During our stay in Bali, we spent some time in Ubud, in the North of the island and on the East side of Bali in Amed. We opted to end our trip in the south in Sanur because of the convenient access to the airport. In retrospect, I would definitely skip Sanur. That said, there are many amazing temples in the south of the island that are definitely worth visiting. You can easily drive down from Ubud, watch the sunset at Uluwatu or Tanah Lot Temple and be back at your hotel in time for a late dinner. If you do decide to spend some time in the South of Bali, here are 5 reasons why you should choose Uluwatu as your home base from our friends at Travel Devoted.
3. Check out nearby ceremonies
Religious ceremonies are an integral part of the Balinese way of life. Whether it is a wedding or a cremation, it is a time for Balinese to come together and celebrate with their community. Balinese ceremonies are not really private events and often involve the whole village. Balinese ceremonies are fascinating to observe and a truly enriching cultural experience. Don’t feel weird about asking your hotel or hostel if there are any ceremonies happening nearby during your stay, and make sure to take some time out of your day to check it out if you can. Balinese people will feel incredibly flattered that you are showing interest in their traditions, and if you behave discreetly and respectfully they will welcome you as their own to share those special moments.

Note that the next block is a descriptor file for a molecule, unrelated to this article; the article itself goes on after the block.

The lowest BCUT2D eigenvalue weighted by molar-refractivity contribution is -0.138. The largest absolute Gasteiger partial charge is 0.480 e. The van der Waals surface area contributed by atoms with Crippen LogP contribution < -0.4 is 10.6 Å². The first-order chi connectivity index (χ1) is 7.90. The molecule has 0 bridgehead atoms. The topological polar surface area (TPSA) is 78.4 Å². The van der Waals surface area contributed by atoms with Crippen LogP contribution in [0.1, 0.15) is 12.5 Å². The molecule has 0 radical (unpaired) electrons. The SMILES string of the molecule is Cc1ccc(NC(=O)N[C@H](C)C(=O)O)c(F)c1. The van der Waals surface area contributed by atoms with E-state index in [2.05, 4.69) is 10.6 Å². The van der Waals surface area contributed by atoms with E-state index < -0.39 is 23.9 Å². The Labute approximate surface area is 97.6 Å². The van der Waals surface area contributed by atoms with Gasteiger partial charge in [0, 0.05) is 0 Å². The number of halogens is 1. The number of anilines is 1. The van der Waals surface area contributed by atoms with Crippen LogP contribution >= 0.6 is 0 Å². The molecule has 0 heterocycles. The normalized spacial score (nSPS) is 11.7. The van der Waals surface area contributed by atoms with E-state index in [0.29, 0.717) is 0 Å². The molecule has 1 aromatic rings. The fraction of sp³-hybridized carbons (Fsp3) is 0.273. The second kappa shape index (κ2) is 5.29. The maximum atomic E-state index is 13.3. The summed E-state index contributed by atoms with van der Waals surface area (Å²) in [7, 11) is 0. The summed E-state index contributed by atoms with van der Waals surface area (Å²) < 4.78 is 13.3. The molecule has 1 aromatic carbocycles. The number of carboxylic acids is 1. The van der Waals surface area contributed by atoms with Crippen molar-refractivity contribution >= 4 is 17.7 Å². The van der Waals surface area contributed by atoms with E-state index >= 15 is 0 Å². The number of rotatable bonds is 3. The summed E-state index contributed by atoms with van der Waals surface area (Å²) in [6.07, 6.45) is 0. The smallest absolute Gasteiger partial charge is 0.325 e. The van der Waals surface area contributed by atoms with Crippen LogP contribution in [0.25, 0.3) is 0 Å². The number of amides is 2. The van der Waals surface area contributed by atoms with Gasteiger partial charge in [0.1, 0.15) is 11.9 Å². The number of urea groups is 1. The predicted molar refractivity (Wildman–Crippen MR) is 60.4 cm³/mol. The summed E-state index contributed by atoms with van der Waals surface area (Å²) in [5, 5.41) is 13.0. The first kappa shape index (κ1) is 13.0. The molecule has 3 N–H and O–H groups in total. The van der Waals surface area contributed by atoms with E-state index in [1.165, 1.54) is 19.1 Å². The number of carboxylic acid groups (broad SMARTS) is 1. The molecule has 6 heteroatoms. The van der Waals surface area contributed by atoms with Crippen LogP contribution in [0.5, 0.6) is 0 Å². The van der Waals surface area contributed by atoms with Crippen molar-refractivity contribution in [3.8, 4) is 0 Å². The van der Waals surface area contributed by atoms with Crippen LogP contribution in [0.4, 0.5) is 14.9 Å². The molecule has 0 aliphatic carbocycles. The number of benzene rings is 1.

4. Don’t step on offerings
Balinese people prepare offerings for the gods every morning and place them pretty much everywhere! On the pavement in front of temples, homes and storefronts. Watch your step and keep an eye out for offerings when you walk. Offerings are much more than a cracker and a stick of incense. They have tremendous meaning for Balinese people, and as guests on their island we should do our best to preserve and respect them.
5. Spend time with a Balinese Family